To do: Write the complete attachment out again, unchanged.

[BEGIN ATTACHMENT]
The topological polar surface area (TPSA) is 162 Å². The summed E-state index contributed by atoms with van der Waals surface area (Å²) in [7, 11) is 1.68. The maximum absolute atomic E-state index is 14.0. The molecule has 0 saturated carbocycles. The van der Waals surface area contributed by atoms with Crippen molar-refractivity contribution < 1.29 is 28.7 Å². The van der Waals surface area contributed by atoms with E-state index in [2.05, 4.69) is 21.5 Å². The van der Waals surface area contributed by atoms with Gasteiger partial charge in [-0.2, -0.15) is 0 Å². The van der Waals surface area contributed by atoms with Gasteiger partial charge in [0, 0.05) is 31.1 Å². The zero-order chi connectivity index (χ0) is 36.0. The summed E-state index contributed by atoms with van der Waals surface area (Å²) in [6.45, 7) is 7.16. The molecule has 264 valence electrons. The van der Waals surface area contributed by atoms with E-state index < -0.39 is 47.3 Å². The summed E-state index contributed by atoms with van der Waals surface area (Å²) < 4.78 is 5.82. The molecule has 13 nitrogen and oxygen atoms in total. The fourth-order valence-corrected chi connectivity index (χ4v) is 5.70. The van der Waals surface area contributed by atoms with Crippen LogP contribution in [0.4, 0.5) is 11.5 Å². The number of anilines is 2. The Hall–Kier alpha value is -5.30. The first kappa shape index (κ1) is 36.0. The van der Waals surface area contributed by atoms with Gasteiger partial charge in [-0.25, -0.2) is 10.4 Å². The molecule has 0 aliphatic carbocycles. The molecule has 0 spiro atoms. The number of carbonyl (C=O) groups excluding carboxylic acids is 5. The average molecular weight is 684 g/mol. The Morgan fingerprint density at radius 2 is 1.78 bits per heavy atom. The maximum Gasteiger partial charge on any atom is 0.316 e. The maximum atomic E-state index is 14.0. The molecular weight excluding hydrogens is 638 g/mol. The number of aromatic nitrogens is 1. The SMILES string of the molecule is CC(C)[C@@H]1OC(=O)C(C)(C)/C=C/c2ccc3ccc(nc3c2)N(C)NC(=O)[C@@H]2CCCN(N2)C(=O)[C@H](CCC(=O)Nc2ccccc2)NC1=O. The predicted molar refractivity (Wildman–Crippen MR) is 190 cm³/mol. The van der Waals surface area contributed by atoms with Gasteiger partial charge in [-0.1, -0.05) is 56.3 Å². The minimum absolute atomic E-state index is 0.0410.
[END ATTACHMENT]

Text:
The topological polar surface area (TPSA) is 162 Å². The summed E-state index contributed by atoms with van der Waals surface area (Å²) in [7, 11) is 1.68. The maximum absolute atomic E-state index is 14.0. The molecule has 0 saturated carbocycles. The van der Waals surface area contributed by atoms with Crippen molar-refractivity contribution < 1.29 is 28.7 Å². The van der Waals surface area contributed by atoms with E-state index in [2.05, 4.69) is 21.5 Å². The van der Waals surface area contributed by atoms with Gasteiger partial charge in [-0.2, -0.15) is 0 Å². The van der Waals surface area contributed by atoms with Gasteiger partial charge in [0, 0.05) is 31.1 Å². The zero-order chi connectivity index (χ0) is 36.0. The summed E-state index contributed by atoms with van der Waals surface area (Å²) in [6.45, 7) is 7.16. The molecule has 264 valence electrons. The van der Waals surface area contributed by atoms with E-state index < -0.39 is 47.3 Å². The summed E-state index contributed by atoms with van der Waals surface area (Å²) < 4.78 is 5.82. The molecule has 13 nitrogen and oxygen atoms in total. The fourth-order valence-corrected chi connectivity index (χ4v) is 5.70. The van der Waals surface area contributed by atoms with Crippen LogP contribution in [0.4, 0.5) is 11.5 Å². The number of anilines is 2. The Hall–Kier alpha value is -5.30. The first kappa shape index (κ1) is 36.0. The van der Waals surface area contributed by atoms with Gasteiger partial charge in [-0.25, -0.2) is 10.4 Å². The molecule has 0 aliphatic carbocycles. The molecule has 0 spiro atoms. The number of carbonyl (C=O) groups excluding carboxylic acids is 5. The average molecular weight is 684 g/mol. The Morgan fingerprint density at radius 2 is 1.78 bits per heavy atom. The maximum Gasteiger partial charge on any atom is 0.316 e. The maximum atomic E-state index is 14.0. The molecular weight excluding hydrogens is 638 g/mol. The number of aromatic nitrogens is 1. The SMILES string of the molecule is CC(C)[C@@H]1OC(=O)C(C)(C)/C=C/c2ccc3ccc(nc3c2)N(C)NC(=O)[C@@H]2CCCN(N2)C(=O)[C@H](CCC(=O)Nc2ccccc2)NC1=O. The predicted molar refractivity (Wildman–Crippen MR) is 190 cm³/mol. The van der Waals surface area contributed by atoms with Gasteiger partial charge in [-0.1, -0.05) is 56.3 Å². The minimum absolute atomic E-state index is 0.0410.